The siege of Québec in 1690 was one of the most important events in the history of New France. It pitted Frontenac, representative of Louis XIV in America and one of the most colourful figures of the period, against Phips, a sailor and famous adventurer from New England in the service of the British Crown. The Anse aux Bouleaux shipwreck offers tangible, eloquent testimony to this event, which took place during the colonial wars between New France and New England.
According to historian Emerson W. Baker, the Massachusetts General Court approved a military expedition to Québec City after the successful campaign against Port Royal in Acadia. Phips and the General Court called for volunteers throughout the New England colony, particularly in the towns of Dorchester and Roxbury. However, they had trouble finding enough militiamen. Compulsory enrolment in several towns made it possible to mobilize an additional force of 308 men. Phips set sail from the port of Nantasket in Boston on August 10, 1690. The contingent had nearly 2,000 members, including about 50 Amerindians from the colony of Plymouth. Of the 32 ships that came to attack Québec City, only 5 or 6, including the flagship Six Friends, were actually warships. Most of the others, which had been requisitioned specially for the expedition, were merchant or fishing vessels.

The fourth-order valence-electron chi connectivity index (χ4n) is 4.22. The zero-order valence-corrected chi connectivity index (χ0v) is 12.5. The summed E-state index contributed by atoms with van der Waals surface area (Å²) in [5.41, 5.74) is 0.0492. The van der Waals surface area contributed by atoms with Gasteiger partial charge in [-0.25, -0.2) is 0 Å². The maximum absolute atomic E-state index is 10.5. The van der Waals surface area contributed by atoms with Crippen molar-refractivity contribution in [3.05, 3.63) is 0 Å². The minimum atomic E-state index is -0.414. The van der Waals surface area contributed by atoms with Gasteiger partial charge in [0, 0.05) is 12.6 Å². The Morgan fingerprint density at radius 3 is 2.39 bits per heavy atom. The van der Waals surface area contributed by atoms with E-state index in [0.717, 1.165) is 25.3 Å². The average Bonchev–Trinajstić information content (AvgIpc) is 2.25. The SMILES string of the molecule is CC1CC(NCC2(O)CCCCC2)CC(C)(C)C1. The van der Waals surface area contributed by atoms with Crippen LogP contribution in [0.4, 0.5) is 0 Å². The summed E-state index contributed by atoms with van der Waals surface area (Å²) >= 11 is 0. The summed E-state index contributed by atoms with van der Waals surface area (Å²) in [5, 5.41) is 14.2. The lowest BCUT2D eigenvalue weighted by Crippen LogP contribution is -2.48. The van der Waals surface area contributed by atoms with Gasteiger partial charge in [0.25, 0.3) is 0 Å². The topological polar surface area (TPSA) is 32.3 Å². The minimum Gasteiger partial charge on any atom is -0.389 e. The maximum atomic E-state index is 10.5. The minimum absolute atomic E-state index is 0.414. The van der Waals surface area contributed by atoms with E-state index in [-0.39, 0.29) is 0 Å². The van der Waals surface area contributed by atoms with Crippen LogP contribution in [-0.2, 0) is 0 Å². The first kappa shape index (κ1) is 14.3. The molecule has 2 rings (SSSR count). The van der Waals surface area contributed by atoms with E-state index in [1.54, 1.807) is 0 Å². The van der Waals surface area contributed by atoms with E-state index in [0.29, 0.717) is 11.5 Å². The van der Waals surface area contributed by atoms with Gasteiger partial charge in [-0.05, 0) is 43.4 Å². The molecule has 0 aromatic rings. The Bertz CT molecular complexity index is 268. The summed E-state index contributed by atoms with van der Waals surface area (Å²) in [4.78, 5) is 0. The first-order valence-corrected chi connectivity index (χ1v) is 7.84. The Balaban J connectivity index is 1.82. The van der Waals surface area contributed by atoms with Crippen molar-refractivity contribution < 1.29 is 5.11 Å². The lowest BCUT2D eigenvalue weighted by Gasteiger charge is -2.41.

Wrecks from this period are very rare. The oldest identified to date in Canadian waters are those of Red Bay, Labrador, which date to the mid-16th century and are of Basque origin. The Anse aux Bouleaux shipwreck (1690) is probably the oldest known in Québec. The second oldest is the Corrosol, a vessel of the King of France, which sank in the bay of Sept-Îles in 1693, followed by the ships from Walker's fleet, which ran aground at Île aux Oeufs near Pointe-aux-Anglais in 1711.
The Anse aux Bouleaux shipwreck has several characteristics of tremendous historical and archaeological importance. In addition to being the oldest wreck in Québec, it is a source of extremely valuable data on 17th-century shipbuilding in America. The artifact collection is also surprisingly rich, not in terms of its market value, but for the information its provides on lifeways during this period and on the expedition itself.